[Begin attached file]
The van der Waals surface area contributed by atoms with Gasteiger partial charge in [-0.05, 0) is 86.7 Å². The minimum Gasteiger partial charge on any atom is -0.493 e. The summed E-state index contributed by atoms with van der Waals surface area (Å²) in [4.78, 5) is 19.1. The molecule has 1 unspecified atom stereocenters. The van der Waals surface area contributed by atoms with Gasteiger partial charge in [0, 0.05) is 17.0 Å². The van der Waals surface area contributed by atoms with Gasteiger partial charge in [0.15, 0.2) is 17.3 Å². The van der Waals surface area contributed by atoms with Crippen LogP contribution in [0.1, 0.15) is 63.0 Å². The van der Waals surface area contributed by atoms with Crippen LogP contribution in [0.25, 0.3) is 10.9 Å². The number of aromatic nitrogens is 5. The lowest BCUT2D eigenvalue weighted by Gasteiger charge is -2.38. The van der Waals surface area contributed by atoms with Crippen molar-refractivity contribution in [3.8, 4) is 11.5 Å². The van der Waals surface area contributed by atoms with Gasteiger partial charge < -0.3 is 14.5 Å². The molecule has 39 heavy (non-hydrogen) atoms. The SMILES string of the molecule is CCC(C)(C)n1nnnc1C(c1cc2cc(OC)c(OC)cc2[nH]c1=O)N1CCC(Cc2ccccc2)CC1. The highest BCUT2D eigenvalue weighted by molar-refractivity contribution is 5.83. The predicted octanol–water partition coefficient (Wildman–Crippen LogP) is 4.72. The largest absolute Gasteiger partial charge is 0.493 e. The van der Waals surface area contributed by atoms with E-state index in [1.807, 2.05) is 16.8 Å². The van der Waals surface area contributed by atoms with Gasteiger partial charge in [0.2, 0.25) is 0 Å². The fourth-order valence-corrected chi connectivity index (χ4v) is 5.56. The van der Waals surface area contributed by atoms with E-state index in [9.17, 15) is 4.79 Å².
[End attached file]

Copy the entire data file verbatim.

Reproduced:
The van der Waals surface area contributed by atoms with Gasteiger partial charge in [-0.05, 0) is 86.7 Å². The minimum Gasteiger partial charge on any atom is -0.493 e. The summed E-state index contributed by atoms with van der Waals surface area (Å²) in [4.78, 5) is 19.1. The molecule has 1 unspecified atom stereocenters. The van der Waals surface area contributed by atoms with Gasteiger partial charge in [0, 0.05) is 17.0 Å². The van der Waals surface area contributed by atoms with Gasteiger partial charge in [0.15, 0.2) is 17.3 Å². The van der Waals surface area contributed by atoms with Crippen LogP contribution in [0.1, 0.15) is 63.0 Å². The van der Waals surface area contributed by atoms with Crippen LogP contribution in [0.25, 0.3) is 10.9 Å². The number of aromatic nitrogens is 5. The lowest BCUT2D eigenvalue weighted by Gasteiger charge is -2.38. The van der Waals surface area contributed by atoms with Crippen molar-refractivity contribution in [3.8, 4) is 11.5 Å². The van der Waals surface area contributed by atoms with Gasteiger partial charge < -0.3 is 14.5 Å². The molecule has 39 heavy (non-hydrogen) atoms. The SMILES string of the molecule is CCC(C)(C)n1nnnc1C(c1cc2cc(OC)c(OC)cc2[nH]c1=O)N1CCC(Cc2ccccc2)CC1. The highest BCUT2D eigenvalue weighted by molar-refractivity contribution is 5.83. The predicted octanol–water partition coefficient (Wildman–Crippen LogP) is 4.72. The largest absolute Gasteiger partial charge is 0.493 e. The van der Waals surface area contributed by atoms with E-state index in [1.807, 2.05) is 16.8 Å². The van der Waals surface area contributed by atoms with Gasteiger partial charge in [0.2, 0.25) is 0 Å². The fourth-order valence-corrected chi connectivity index (χ4v) is 5.56. The van der Waals surface area contributed by atoms with E-state index in [9.17, 15) is 4.79 Å².